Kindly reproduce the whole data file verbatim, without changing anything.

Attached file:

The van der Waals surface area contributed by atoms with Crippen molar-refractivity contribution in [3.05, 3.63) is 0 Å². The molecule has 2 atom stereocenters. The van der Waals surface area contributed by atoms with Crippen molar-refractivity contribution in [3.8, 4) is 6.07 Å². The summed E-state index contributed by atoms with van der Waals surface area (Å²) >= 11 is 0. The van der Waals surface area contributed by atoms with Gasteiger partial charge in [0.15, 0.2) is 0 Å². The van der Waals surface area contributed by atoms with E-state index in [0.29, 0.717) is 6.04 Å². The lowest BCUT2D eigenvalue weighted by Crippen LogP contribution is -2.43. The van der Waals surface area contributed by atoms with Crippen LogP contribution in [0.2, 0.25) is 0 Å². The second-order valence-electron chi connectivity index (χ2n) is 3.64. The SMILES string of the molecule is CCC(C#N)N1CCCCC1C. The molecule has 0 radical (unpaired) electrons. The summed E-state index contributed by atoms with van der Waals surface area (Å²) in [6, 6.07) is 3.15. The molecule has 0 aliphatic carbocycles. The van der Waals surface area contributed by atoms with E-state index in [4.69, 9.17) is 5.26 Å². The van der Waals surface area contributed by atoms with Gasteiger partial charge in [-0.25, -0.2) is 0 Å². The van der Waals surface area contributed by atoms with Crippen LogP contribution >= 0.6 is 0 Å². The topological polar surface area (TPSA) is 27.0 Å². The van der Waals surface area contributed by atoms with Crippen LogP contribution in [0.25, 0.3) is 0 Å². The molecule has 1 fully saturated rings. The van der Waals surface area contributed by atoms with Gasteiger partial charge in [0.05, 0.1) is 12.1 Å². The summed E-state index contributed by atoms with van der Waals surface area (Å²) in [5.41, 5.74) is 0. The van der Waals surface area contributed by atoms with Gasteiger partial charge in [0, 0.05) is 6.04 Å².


The van der Waals surface area contributed by atoms with Crippen molar-refractivity contribution in [3.05, 3.63) is 0 Å². The molecule has 2 atom stereocenters. The van der Waals surface area contributed by atoms with Crippen molar-refractivity contribution in [3.8, 4) is 6.07 Å². The summed E-state index contributed by atoms with van der Waals surface area (Å²) >= 11 is 0. The van der Waals surface area contributed by atoms with Gasteiger partial charge in [0.15, 0.2) is 0 Å². The van der Waals surface area contributed by atoms with E-state index in [0.29, 0.717) is 6.04 Å². The lowest BCUT2D eigenvalue weighted by Crippen LogP contribution is -2.43. The van der Waals surface area contributed by atoms with Crippen LogP contribution in [0.2, 0.25) is 0 Å². The second-order valence-electron chi connectivity index (χ2n) is 3.64. The SMILES string of the molecule is CCC(C#N)N1CCCCC1C. The molecule has 0 radical (unpaired) electrons. The summed E-state index contributed by atoms with van der Waals surface area (Å²) in [6, 6.07) is 3.15. The molecule has 0 aliphatic carbocycles. The van der Waals surface area contributed by atoms with E-state index in [4.69, 9.17) is 5.26 Å². The van der Waals surface area contributed by atoms with Gasteiger partial charge in [-0.25, -0.2) is 0 Å². The van der Waals surface area contributed by atoms with Crippen LogP contribution >= 0.6 is 0 Å². The topological polar surface area (TPSA) is 27.0 Å². The van der Waals surface area contributed by atoms with Crippen LogP contribution in [0.25, 0.3) is 0 Å². The molecule has 1 fully saturated rings. The van der Waals surface area contributed by atoms with Gasteiger partial charge in [0.05, 0.1) is 12.1 Å². The summed E-state index contributed by atoms with van der Waals surface area (Å²) in [5.41, 5.74) is 0. The van der Waals surface area contributed by atoms with Gasteiger partial charge in [0, 0.05) is 6.04 Å².